After Trump's 'Shithole Countries' Comments, Nikki Haley Tells African Envoys She Regrets The Controversy

U.S. Ambassador to the United Nations Nikki Haley requested a private meeting with African envoys Drew Angerer/Getty

U.S. Ambassador Nikki Haley has reportedly told African envoys that she "regrets" the controversy caused by President Donald Trump's alleged made vulgar comments referring to African nations and Haiti as "shithole countries."

African nations had demanded an apology for the alleged remarks and were hoping to receive it during a closed meeting on Thursday requested by Haley.

However, the chair of the 54-nation African Group at the United Nations told reporters that while the U.S. ambassador acknowledged the continent's importance to the U.S. and said she "regretted" the incident, she fell short of issuing an apology, Reuters reports.

Trump is said to have asked why the U.S. should keep accepting immigrants from "shithole countries" like Haiti and African nations. He also reportedly followed up the remark by asking why "people from countries like Norway" don't migrate to the U.S. as much.

The president has since denied using derogatory language, but was contradicted by lawmakers present at the meeting, who insisted that he had.

Equatorial Guinea's U.N. ambassador, Anatolio Ndong Mba, told reporters the U.S. ambassador assured envoys that "Africa is very important to the United States," adding that the president has always spoken highly of Africa.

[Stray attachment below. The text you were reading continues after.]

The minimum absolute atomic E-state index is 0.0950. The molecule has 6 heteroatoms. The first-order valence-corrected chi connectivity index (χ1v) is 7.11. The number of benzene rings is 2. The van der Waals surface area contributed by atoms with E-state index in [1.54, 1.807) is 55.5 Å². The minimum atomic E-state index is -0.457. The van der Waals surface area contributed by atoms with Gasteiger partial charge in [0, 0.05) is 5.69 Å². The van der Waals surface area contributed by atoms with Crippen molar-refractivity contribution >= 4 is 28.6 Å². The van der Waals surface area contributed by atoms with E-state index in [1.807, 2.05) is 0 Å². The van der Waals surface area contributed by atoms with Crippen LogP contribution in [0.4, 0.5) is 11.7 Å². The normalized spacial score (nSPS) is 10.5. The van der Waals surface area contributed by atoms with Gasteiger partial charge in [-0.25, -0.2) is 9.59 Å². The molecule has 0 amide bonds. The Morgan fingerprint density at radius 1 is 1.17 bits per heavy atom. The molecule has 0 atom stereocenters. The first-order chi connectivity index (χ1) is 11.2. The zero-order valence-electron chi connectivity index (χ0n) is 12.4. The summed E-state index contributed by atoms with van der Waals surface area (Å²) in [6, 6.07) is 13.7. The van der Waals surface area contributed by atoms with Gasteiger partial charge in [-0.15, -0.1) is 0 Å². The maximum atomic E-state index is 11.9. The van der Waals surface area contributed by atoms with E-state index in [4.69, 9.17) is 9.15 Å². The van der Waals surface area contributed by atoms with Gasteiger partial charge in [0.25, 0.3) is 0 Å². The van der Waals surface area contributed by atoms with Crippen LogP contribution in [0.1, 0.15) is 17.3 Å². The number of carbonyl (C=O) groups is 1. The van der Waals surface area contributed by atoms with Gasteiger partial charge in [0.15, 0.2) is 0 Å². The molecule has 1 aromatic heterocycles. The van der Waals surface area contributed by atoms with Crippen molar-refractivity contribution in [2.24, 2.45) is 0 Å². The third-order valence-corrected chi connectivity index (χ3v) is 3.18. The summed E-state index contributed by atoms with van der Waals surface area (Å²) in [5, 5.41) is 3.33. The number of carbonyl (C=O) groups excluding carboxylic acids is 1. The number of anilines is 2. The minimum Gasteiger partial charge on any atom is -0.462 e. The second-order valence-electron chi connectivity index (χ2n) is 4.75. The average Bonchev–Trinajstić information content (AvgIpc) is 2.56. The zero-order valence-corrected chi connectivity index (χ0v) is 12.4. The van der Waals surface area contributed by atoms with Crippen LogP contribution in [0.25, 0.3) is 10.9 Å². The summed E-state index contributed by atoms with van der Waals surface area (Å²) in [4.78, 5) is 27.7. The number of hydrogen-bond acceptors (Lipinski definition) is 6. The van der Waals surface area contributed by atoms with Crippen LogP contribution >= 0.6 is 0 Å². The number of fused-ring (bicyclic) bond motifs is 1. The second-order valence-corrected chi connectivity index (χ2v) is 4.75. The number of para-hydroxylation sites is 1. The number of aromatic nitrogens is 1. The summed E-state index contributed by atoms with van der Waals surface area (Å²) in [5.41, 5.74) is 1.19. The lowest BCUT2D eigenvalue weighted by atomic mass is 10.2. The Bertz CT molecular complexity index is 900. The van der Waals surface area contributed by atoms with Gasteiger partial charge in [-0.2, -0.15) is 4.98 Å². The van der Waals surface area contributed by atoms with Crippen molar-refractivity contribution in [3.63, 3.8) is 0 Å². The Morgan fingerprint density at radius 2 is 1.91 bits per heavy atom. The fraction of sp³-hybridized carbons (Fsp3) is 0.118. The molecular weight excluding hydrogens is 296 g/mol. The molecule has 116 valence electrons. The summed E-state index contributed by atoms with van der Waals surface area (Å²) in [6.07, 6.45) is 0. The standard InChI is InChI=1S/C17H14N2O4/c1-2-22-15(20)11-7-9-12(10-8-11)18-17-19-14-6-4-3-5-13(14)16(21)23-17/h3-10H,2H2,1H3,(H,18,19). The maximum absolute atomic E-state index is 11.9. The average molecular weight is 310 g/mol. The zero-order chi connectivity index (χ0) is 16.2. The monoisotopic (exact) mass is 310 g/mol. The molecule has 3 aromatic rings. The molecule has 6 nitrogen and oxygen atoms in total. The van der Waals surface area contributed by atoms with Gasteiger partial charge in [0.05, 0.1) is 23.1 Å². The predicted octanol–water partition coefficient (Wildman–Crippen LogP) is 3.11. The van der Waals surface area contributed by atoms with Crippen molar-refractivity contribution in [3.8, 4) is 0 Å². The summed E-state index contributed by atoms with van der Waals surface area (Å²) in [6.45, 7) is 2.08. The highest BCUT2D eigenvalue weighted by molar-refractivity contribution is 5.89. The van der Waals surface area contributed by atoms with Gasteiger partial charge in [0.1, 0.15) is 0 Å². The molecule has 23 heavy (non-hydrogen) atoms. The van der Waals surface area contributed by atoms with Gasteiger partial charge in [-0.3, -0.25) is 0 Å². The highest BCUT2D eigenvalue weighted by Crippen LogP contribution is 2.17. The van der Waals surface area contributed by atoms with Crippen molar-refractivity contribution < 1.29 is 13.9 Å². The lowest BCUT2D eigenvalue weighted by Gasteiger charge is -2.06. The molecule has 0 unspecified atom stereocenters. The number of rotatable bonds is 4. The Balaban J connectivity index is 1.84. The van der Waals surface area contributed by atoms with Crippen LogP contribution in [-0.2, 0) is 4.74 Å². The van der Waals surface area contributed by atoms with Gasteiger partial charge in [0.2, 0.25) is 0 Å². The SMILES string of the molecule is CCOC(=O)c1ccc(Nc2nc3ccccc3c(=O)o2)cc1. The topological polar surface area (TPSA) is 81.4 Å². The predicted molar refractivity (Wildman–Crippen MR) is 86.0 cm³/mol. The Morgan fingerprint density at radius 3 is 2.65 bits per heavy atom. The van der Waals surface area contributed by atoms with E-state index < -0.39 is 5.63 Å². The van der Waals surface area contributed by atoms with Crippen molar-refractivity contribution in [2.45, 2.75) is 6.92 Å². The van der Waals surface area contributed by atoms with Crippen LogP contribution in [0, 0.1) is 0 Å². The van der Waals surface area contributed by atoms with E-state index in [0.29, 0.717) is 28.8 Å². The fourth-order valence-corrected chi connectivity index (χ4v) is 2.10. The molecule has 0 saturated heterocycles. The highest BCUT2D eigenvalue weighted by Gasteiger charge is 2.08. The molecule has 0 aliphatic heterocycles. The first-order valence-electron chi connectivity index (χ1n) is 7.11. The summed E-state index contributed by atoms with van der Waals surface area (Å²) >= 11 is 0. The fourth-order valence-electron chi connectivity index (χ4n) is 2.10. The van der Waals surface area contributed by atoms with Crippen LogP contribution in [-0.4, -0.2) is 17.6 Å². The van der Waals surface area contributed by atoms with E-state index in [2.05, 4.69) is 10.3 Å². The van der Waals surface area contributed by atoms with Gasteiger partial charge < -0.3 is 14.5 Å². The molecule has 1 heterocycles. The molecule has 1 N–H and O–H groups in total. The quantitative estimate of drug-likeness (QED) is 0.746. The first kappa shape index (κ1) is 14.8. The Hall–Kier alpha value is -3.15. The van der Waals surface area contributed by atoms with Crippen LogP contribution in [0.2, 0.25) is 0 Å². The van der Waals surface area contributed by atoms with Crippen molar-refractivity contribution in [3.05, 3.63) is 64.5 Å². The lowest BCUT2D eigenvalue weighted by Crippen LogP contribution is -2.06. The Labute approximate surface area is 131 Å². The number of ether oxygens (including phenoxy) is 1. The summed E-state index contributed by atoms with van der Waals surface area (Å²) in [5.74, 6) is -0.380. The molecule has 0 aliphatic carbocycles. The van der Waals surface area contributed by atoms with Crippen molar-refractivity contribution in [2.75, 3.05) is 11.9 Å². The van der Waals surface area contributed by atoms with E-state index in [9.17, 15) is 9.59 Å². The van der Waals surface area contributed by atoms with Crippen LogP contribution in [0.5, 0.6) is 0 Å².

Haley told African envoys that she had not been in the room when the president allegedly said the comments, "but she regretted all this situation that has been created," Ndong Mba said. "She said she regretted that a lot."

Still, Ndong Mba said Haley did not offer any apology for the incident.

Read more: Trump's 'Shithole' Comments See U.S. Diplomats Summoned By African Nations To Explain Vulgar Language

Diplomats speaking on the condition of anonymity told Reuters that South African U.N. Ambassador Jerry Matjila, who spoke on behalf of the group, told Haley "it could be useful" for Trump to address African leaders directly when they meet in Addis Ababa at the African Union.

Despite not receiving an apology during the meeting with Haley, Ndong Mba said the discussion was "very friendly" and "very frank".

He added: "We appreciate the fact that she came, and she talked about all the cooperation between the United States and Africa, and that Africa is very important for the United States."

Haley did not make any mention of the discussion around Trump's reported remarks in a tweet about the discussion.

RT @USUN: “Thank you to the Africa Group for meeting today. We discussed our long relationship and history of combatting HIV, fighting terrorism, and committing to peace throughout the region.”

— Archive: Ambassador Nikki Haley (@AmbNikkiHaley) January 18, 2018

"Thank you to the Africa Group for meeting today," she said. "We discussed our long relationship and history of combatting HIV, fighting terrorism, and committing to peace throughout the region."

There had been growing concerns around the Trump administration's relationship with African countries with proposed cuts to U.S. foreign aid for African nations, months before the president was accused of making the vulgar comments.